"Natural" insect control

Paul Tyerman ptyerman@ozemail.com.au
Sun, 14 Jul 2002 07:10:43 PDT
>this is so true and one reason why we shouldn't kill all insects. The good
>ones help to keep the status quo. I like your technique of only treating
>infected plants, and I'm sure you use it sparingly.

Bill, Jane et al,

I rarely use sprays in my garden.  On rare ocassions I will use a systemic
such as Confidor when the aphid populations on the roses get too out of
hand.  Also the ocassional ant bait granules when a particular plant is
affected by the ants farming the aphids.  Other than that there is very
little needed.  I have sat at my computer looking out the window (which
seems to happen a lot for some reason ) watching the Fairy Wrens and
finches popping in and out of the garden.  They land on a branch and you
can see them looking carefully around them then they hop up to the rosebud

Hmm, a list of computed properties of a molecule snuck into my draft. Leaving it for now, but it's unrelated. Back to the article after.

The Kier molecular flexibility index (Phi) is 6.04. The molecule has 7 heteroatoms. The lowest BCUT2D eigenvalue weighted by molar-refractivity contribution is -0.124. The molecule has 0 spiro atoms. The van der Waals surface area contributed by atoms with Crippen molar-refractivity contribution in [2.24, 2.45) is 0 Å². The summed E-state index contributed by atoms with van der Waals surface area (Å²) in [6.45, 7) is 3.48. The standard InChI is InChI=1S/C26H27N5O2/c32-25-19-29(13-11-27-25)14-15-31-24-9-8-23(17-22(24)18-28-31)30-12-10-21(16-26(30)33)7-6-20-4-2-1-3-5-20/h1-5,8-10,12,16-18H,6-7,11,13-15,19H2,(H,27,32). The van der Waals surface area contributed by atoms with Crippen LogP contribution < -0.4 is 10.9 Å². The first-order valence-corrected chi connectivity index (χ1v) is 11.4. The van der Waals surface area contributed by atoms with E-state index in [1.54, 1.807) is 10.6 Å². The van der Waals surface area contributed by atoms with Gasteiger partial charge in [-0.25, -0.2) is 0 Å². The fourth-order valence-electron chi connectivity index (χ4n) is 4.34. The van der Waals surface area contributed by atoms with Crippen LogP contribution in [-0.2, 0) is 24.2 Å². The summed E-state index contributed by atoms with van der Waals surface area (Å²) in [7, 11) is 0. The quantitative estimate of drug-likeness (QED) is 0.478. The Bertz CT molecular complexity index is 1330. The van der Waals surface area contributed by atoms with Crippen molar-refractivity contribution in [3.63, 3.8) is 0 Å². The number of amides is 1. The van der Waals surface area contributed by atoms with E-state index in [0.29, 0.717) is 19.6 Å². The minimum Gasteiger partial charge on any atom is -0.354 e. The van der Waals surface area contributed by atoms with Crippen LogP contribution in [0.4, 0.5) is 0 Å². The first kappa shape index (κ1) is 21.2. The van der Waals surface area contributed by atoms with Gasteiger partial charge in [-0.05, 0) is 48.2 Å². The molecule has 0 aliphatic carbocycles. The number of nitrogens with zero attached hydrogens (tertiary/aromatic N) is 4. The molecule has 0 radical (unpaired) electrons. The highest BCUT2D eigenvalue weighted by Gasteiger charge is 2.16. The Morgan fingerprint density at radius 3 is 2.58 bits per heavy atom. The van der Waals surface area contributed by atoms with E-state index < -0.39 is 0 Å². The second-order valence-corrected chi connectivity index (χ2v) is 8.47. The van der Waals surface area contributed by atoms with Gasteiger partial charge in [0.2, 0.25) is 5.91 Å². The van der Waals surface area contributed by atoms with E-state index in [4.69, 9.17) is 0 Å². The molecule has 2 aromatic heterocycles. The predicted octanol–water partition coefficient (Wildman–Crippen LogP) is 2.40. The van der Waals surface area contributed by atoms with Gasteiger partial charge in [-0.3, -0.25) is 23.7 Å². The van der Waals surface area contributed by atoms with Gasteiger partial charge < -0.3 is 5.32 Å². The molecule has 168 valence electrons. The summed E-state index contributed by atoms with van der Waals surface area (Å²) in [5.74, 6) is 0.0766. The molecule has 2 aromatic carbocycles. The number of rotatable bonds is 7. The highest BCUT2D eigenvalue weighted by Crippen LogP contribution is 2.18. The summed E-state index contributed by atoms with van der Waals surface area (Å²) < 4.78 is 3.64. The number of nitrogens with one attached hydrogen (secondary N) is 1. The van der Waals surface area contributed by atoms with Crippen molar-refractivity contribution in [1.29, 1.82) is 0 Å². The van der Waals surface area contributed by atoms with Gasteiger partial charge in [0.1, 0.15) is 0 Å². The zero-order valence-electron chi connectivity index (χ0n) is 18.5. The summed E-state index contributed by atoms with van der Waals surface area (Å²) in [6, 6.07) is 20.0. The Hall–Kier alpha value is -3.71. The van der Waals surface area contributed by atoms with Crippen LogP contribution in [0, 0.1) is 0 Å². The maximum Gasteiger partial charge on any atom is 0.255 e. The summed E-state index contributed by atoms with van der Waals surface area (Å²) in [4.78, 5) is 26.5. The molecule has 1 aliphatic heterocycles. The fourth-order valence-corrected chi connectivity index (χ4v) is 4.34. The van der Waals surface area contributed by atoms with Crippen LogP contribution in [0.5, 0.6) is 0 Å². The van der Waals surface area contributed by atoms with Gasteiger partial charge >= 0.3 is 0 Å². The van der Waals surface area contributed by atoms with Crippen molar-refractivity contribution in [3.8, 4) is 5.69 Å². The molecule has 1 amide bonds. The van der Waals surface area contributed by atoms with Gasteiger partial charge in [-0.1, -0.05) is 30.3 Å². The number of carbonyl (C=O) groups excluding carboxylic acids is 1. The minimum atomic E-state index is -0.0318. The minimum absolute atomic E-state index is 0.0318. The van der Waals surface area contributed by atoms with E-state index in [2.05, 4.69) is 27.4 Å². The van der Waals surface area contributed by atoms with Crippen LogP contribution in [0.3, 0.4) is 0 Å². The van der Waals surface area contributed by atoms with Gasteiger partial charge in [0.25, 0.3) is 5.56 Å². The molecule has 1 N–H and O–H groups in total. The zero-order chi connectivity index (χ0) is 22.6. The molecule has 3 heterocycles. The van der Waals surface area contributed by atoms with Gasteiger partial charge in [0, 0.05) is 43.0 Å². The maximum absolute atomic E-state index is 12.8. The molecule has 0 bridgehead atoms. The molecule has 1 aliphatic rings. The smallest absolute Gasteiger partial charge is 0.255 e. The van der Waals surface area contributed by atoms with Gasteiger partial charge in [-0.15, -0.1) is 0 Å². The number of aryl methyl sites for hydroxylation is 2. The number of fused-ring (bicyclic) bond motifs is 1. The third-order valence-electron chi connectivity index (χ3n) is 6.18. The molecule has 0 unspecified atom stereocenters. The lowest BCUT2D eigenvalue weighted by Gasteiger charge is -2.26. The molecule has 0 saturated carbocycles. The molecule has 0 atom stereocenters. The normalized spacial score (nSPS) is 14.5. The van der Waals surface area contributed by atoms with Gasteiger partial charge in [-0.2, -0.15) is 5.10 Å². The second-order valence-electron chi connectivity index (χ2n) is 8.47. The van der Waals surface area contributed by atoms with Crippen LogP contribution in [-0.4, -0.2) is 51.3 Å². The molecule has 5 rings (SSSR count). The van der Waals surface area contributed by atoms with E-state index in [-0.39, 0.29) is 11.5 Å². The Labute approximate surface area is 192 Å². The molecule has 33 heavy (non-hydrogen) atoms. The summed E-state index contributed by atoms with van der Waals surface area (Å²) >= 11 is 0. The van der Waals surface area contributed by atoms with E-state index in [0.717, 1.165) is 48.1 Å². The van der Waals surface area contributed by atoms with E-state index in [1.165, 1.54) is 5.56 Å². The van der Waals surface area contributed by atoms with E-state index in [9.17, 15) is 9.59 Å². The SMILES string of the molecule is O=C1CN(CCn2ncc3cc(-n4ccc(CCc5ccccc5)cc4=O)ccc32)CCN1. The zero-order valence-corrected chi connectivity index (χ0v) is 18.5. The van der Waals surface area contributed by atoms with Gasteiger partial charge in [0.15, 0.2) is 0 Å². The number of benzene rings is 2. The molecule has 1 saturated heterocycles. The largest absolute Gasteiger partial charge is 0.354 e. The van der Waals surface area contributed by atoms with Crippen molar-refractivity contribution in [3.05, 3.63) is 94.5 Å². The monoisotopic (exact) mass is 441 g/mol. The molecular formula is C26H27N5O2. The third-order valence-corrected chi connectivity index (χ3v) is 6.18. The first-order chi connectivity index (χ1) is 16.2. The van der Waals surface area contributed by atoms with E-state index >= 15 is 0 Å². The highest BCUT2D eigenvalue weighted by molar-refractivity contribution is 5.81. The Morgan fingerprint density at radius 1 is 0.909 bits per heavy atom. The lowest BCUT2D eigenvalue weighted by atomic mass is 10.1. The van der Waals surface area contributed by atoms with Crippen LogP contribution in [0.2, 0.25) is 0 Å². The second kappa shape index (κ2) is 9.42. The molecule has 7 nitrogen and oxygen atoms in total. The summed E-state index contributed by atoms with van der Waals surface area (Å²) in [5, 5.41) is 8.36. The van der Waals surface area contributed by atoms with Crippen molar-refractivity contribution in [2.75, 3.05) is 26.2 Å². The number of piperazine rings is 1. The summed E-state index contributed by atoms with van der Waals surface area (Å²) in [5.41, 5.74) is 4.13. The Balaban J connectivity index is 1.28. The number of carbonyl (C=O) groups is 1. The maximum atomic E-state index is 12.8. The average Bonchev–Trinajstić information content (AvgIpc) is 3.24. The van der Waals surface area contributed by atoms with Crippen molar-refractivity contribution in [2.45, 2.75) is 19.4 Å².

and start munching on the aphids.  They tend to keep them pretty much under

Snails and slugs on the other hand I do need to bait a couple of times a
year.  I find that a good application of snail bait in autumn really knocks
the stuffing out of them.  It was suggested to me a couple of years ago
that that killed them before they had a chance to lay eggs and go into
their dormancy.  Since applying bait in autumn I have only needed an
ocassional bait in spring when there is a wet spell.  I used to apply bait
numerous times in spring and never seemed to get ahead.  I'm mentioning
this here in case it helps others.  It certainly has cut down the snail
population in my garden and saved both money on baits and any chances of
damage to other plants an animals.

Also interesting to note.... I had been told that if you used Snail bait
then you would kill off any lizard populations in the garden.  We have a
healthy population of skinks and the ocassional Blue-Tongue so it seems
that the autumn method of baiting doesn't bother them as much.  There are
definitely more of them since I changed the schedule to autumn.


Paul Tyerman
Canberra, Australia.  USDA equivalent - Zone 8/9

Growing.... Galanthus, Erythroniums, Fritillarias, Cyclamen, Crocus,
Cyrtanthus, Liliums, Hellebores, Aroids, Irises plus just about anything
else that doesn't move!!!!!

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